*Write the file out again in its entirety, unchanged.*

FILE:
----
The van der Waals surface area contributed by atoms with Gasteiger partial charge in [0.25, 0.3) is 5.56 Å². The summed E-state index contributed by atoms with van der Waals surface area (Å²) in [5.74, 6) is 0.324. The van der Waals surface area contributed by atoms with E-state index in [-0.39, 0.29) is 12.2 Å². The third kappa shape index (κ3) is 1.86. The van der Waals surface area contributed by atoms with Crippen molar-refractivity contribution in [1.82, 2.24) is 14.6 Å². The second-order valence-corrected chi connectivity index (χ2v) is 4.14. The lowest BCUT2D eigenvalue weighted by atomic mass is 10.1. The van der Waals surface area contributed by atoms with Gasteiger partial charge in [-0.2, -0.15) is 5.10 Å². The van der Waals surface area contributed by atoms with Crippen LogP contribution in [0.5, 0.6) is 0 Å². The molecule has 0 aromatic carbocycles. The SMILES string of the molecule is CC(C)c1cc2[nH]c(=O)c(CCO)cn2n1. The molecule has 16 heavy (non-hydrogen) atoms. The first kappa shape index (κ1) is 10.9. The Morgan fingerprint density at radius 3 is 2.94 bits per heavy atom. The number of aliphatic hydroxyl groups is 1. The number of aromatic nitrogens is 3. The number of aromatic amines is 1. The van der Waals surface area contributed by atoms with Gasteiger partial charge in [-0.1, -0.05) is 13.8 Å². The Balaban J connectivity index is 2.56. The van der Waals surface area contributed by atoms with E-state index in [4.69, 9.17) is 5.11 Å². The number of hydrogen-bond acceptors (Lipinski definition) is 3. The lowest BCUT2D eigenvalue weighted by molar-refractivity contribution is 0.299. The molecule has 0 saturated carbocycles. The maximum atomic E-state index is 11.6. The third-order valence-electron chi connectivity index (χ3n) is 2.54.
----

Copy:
The van der Waals surface area contributed by atoms with Gasteiger partial charge in [0.25, 0.3) is 5.56 Å². The summed E-state index contributed by atoms with van der Waals surface area (Å²) in [5.74, 6) is 0.324. The van der Waals surface area contributed by atoms with E-state index in [-0.39, 0.29) is 12.2 Å². The third kappa shape index (κ3) is 1.86. The van der Waals surface area contributed by atoms with Crippen molar-refractivity contribution in [1.82, 2.24) is 14.6 Å². The second-order valence-corrected chi connectivity index (χ2v) is 4.14. The lowest BCUT2D eigenvalue weighted by atomic mass is 10.1. The van der Waals surface area contributed by atoms with Gasteiger partial charge in [-0.2, -0.15) is 5.10 Å². The van der Waals surface area contributed by atoms with Crippen LogP contribution in [0.5, 0.6) is 0 Å². The molecule has 0 aromatic carbocycles. The SMILES string of the molecule is CC(C)c1cc2[nH]c(=O)c(CCO)cn2n1. The molecule has 16 heavy (non-hydrogen) atoms. The first kappa shape index (κ1) is 10.9. The Morgan fingerprint density at radius 3 is 2.94 bits per heavy atom. The number of aliphatic hydroxyl groups is 1. The number of aromatic nitrogens is 3. The number of aromatic amines is 1. The van der Waals surface area contributed by atoms with Gasteiger partial charge in [-0.1, -0.05) is 13.8 Å². The Balaban J connectivity index is 2.56. The van der Waals surface area contributed by atoms with E-state index in [4.69, 9.17) is 5.11 Å². The number of hydrogen-bond acceptors (Lipinski definition) is 3. The lowest BCUT2D eigenvalue weighted by molar-refractivity contribution is 0.299. The molecule has 0 saturated carbocycles. The maximum atomic E-state index is 11.6. The third-order valence-electron chi connectivity index (χ3n) is 2.54.